Lucky break

MG is to be resurrected with the help of its Chinese buyer and GB Sports. But should they be thinking beyond the sports league? asks Robert Lester

MG is a brand for which the phrase “quintessentially British” was surely invented. Launched in 1924, the initials of Morris Garages set inside an octagonal badge soon became one of the most familiar logos in the world.

Yet it looked like the end of the road when MG Rover collapsed earlier this year. The sale of Rover’s assets to Nanjing Automobile, the Chinese state-owned car maker, for £50m, threw MG a lifeline, and last week Nanjing signed an agreement with the GB Sports Car Company (GB Sports) to revive MG production at Longbridge.

GB Sports was founded by Fraser Welford-Winton, a sports car enthusiast and former managing director of MG Rover’s Powertrain engine plant. It had attempted to buy the MG brand itself and will begin negotiations with Nanjing in the coming weeks over the exact ownership of the MG operation. Preparation work has already at Longbridge for the production of a “family” of up to five MG sports cars, including an MG Midget, and several saloon models. Nanjing, which is expected to hold only a minority interest in the UK business, plans to establish a UK workforce of about 2,000 – depending on the scope and success of the venture.

GB Sports commercial director Gordon Poynter believes the partnership can capitalise on MG’s heritage: “MG has a fine history of being a fantastic, affordable British sports car brand.”

Although MG made its debut in 1924, the first MG sports car was the Old Number One, which launched a year later. However, it was the first MG Midget in 1928 that made the company’s name. In 1929, MG production moved to Abingdon, Oxfordshire, which was to be its home for the next 50 years. The cars were driven by the rich and famous, but MG also carved a niche for itself as an affordable sports car brand.

Professor Garel Rhys, director of the Institute of Automotive Industry Research, says: “It’s a marque that has always had a great deal of affection attached to it because it’s never been pretentious.”

After the Second World War, MG brought out the TC model, which started the company’s long love affair with the US. The TC’s success was then topped by the MGA and later its replacement, the MGB. But MG, along with the rest of the UK car industry, began to struggle and MG and Rover were pulled into British Leyland in 1968. Car buyers switched to German and Japanese models and the Abingdon plant closed in 1980. Within two years the octagonal badge was back but, to the dismay of MG aficionados, on the likes of Montegos, Maestros and Metros.

British Aerospace bought Rover Group in 1988, selling it on to BMW six years later. Although MG was revived when the MGF launched in 1995, BMW sold Rover to Phoenix Venture Holdings, led by John Towers, for a nominal £10 in 2000.

Phoenix created the MG TF, as well as a host of MG derivatives, including the ZR, ZS and ZT saloons. The saloons were greeted with cynicism by the industry, but former MG Rover global marketing director John Sanders believes it is a strategy the new owners should consider aping. “The case for a full range of MGs is very strong,” he says. “It could be anything from two-seater sports cars to four-door saloons and 4x4s. Look at Porsche – it has a 4×4 model; and Maserati, which has always produced four-door saloons.”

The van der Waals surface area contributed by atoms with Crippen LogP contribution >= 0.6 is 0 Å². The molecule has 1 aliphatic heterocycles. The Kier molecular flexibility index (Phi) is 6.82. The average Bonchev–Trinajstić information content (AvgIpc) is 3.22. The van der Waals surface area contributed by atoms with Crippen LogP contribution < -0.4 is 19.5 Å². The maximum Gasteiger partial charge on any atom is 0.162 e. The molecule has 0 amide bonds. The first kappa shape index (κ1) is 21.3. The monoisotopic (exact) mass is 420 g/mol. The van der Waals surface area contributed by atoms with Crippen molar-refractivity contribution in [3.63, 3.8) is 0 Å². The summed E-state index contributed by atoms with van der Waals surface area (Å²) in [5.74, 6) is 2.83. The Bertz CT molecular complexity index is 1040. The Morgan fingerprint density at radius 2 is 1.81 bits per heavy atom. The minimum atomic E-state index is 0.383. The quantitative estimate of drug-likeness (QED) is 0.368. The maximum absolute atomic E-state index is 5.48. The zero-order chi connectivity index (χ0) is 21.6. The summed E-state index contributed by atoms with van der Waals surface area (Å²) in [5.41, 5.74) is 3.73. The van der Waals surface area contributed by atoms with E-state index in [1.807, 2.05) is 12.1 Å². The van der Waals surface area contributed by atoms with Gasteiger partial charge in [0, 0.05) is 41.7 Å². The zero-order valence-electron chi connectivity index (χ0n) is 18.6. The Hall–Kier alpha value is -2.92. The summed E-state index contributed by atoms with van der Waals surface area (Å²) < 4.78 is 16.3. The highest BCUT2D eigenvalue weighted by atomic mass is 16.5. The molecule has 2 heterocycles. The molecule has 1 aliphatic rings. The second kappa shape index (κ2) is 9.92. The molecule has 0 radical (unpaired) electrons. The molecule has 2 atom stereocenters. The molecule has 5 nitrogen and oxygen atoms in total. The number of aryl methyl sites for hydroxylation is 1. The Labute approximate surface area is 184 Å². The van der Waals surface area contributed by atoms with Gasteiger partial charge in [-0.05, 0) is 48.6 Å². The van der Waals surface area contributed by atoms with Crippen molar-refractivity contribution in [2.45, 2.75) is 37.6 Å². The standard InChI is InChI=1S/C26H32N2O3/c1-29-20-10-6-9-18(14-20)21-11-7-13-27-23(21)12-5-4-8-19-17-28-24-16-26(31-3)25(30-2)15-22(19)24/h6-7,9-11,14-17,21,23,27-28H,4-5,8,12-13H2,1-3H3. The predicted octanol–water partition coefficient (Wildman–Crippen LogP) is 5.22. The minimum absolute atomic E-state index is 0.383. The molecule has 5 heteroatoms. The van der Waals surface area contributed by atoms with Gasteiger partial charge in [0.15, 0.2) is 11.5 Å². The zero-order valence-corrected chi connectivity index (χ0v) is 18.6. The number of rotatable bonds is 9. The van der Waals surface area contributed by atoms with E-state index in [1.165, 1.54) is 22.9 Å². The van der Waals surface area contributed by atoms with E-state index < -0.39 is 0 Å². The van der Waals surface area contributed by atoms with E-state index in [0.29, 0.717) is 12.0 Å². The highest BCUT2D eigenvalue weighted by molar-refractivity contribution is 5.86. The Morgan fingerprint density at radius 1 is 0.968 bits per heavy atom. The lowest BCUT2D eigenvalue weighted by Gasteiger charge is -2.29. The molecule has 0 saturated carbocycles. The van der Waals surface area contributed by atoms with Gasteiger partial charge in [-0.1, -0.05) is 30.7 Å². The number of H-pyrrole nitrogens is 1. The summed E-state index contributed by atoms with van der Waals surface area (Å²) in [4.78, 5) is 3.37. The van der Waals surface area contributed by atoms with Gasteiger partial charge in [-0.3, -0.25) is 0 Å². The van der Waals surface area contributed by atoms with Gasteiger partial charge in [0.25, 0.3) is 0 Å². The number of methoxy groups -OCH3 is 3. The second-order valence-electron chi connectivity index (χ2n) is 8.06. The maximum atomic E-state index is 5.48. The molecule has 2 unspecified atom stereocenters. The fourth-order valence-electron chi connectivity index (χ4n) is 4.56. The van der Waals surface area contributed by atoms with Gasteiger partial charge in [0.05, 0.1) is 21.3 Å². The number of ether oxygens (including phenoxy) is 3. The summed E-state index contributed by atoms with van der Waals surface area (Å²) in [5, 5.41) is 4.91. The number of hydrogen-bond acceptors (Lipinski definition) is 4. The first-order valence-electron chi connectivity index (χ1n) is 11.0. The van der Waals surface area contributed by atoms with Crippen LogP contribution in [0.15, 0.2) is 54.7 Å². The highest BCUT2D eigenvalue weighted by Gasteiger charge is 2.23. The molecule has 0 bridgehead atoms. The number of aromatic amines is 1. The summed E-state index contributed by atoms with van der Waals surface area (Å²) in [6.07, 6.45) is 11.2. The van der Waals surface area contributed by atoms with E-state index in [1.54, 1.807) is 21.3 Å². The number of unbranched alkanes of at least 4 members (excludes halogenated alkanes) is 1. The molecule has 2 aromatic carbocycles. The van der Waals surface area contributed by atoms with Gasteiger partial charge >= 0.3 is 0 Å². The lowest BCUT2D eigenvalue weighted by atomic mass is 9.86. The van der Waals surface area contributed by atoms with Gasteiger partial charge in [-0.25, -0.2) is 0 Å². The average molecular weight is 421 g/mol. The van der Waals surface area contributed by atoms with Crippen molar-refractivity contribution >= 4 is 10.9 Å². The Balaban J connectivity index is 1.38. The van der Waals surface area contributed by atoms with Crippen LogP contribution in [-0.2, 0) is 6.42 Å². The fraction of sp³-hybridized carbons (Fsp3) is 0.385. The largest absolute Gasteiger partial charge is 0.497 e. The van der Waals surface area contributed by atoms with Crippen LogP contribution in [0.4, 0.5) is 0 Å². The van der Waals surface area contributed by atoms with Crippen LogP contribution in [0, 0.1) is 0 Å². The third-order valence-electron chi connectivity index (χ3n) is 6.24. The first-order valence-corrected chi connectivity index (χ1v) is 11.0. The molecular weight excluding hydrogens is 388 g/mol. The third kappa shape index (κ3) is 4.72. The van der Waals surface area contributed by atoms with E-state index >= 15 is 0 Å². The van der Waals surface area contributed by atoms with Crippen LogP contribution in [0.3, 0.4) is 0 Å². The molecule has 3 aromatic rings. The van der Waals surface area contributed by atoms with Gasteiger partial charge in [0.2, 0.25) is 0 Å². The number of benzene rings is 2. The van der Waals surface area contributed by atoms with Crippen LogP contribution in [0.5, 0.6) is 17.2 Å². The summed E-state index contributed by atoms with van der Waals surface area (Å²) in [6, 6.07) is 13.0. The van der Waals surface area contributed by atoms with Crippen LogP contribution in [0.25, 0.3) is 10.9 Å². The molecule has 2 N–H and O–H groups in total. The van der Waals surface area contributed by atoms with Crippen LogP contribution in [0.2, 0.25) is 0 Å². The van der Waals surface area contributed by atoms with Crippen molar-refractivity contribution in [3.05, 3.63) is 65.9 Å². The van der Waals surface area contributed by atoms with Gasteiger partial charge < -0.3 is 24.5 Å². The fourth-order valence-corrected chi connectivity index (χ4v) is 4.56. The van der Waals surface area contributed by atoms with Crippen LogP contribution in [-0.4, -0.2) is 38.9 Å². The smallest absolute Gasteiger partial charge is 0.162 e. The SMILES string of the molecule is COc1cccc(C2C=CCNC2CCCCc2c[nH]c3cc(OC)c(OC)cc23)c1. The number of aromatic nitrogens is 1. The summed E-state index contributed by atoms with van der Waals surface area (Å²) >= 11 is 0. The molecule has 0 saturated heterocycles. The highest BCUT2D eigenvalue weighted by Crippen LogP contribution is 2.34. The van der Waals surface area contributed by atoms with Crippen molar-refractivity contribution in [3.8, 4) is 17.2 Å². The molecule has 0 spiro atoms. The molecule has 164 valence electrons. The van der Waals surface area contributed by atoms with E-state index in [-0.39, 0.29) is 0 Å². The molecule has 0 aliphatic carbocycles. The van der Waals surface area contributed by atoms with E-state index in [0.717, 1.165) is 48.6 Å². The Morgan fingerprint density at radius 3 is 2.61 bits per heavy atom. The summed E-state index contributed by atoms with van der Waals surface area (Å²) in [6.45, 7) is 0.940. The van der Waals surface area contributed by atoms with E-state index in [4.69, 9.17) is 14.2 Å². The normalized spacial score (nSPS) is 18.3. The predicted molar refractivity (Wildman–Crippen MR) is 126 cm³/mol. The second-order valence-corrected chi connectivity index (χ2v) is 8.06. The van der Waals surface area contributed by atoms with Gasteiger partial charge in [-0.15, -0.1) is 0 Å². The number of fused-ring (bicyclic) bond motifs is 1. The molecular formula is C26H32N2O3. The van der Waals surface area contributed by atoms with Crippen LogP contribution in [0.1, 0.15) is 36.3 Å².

There is also the issue of who owns which parts of the MG Rover operation. Shanghai Automotive Industry Corporation (SAIC), which came close to signing a partnership deal with MG Rover before the UK company went into administration, owns the intellectual property rights to the Rover 25 and 75 models and the K-series engine. Nanjing owns the MG marque and the intellectual property associated with MG variants, which include cars based on the Rover 25, 45, 75 and those using the K-series engines – the ZR, ZS, ZT and TF.

But Professor Rhys says: “Engine supply won’t be a major issue. I believe the two companies have always been much closer than people think. It wouldn’t surprise me if they have already decided it would be more beneficial to work together rather than against each other.”

The Society of Motor Manufacturers and Traders estimates that there are 225,000 MGs on UK roads, and sales of the marque remained strong until production at Longbridge stopped in April. MG, excluding Rover, sold 31,989 cars in the UK in 2004 and 36,988 in 2003 – outselling rivals such as the Mazda MX5.

It appears there is plenty of mileage left in the MG brand but in order to exploit the property, Nanjing must restart production as soon as possible. UK consumers have held the MG close to their hearts for more than 80 years, but that affection must be nurtured if the marque with the octagonal badge is to survive.

Facts and Figures

1924 MG founded by Cecil Kimber

1928 The first version of the MG Midget launches

1968 MG becomes part of British Leyland

1980 The Abingdon factory is closed and the famous octagonal MG badge appears on Montegos, Maestros and Metros

1988 British Aerospace buys Rover Group, of which MG is now a part. Rover sells it to BMW six years later

2000 MG and Rover are sold again, this time to Phoenix Venture Holdings

2005 MG Rover goes into administration, but Chinese car maker Nanjing Automobile buys the assets of MG. Last week it signed a deal with the GB Sports Car Company to restart MG production at Longbridge

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